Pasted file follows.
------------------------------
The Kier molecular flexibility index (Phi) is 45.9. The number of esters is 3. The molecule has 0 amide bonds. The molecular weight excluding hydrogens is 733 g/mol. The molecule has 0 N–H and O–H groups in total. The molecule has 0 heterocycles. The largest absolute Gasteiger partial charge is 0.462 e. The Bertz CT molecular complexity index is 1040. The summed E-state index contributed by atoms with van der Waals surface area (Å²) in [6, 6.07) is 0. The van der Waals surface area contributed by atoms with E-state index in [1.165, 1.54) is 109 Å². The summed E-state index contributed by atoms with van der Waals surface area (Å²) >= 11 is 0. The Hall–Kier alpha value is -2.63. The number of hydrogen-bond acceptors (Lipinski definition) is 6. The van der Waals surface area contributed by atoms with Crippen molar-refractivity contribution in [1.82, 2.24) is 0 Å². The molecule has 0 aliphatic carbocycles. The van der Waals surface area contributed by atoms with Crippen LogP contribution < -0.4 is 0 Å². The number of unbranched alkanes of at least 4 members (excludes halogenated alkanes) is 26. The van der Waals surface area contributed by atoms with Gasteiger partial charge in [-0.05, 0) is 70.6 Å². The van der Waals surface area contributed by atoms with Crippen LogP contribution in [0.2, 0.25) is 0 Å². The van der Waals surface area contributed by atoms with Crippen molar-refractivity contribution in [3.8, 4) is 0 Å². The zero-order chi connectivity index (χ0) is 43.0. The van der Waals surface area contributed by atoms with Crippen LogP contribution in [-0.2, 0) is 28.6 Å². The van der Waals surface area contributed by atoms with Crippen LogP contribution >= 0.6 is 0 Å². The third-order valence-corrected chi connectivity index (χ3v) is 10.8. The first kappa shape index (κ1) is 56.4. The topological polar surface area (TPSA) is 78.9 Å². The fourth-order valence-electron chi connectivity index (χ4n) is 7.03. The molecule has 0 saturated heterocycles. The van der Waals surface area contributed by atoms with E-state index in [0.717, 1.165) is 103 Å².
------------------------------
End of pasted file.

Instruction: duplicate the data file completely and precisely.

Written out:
The Kier molecular flexibility index (Phi) is 45.9. The number of esters is 3. The molecule has 0 amide bonds. The molecular weight excluding hydrogens is 733 g/mol. The molecule has 0 N–H and O–H groups in total. The molecule has 0 heterocycles. The largest absolute Gasteiger partial charge is 0.462 e. The Bertz CT molecular complexity index is 1040. The summed E-state index contributed by atoms with van der Waals surface area (Å²) in [6, 6.07) is 0. The van der Waals surface area contributed by atoms with E-state index in [1.165, 1.54) is 109 Å². The summed E-state index contributed by atoms with van der Waals surface area (Å²) >= 11 is 0. The Hall–Kier alpha value is -2.63. The number of hydrogen-bond acceptors (Lipinski definition) is 6. The van der Waals surface area contributed by atoms with Crippen molar-refractivity contribution in [1.82, 2.24) is 0 Å². The molecule has 0 aliphatic carbocycles. The van der Waals surface area contributed by atoms with Crippen LogP contribution < -0.4 is 0 Å². The number of unbranched alkanes of at least 4 members (excludes halogenated alkanes) is 26. The van der Waals surface area contributed by atoms with Gasteiger partial charge in [-0.05, 0) is 70.6 Å². The van der Waals surface area contributed by atoms with Crippen LogP contribution in [0.2, 0.25) is 0 Å². The van der Waals surface area contributed by atoms with Crippen molar-refractivity contribution in [3.8, 4) is 0 Å². The zero-order chi connectivity index (χ0) is 43.0. The van der Waals surface area contributed by atoms with Crippen LogP contribution in [-0.2, 0) is 28.6 Å². The van der Waals surface area contributed by atoms with Crippen LogP contribution >= 0.6 is 0 Å². The third-order valence-corrected chi connectivity index (χ3v) is 10.8. The first kappa shape index (κ1) is 56.4. The topological polar surface area (TPSA) is 78.9 Å². The fourth-order valence-electron chi connectivity index (χ4n) is 7.03. The molecule has 0 saturated heterocycles. The van der Waals surface area contributed by atoms with E-state index in [0.717, 1.165) is 103 Å².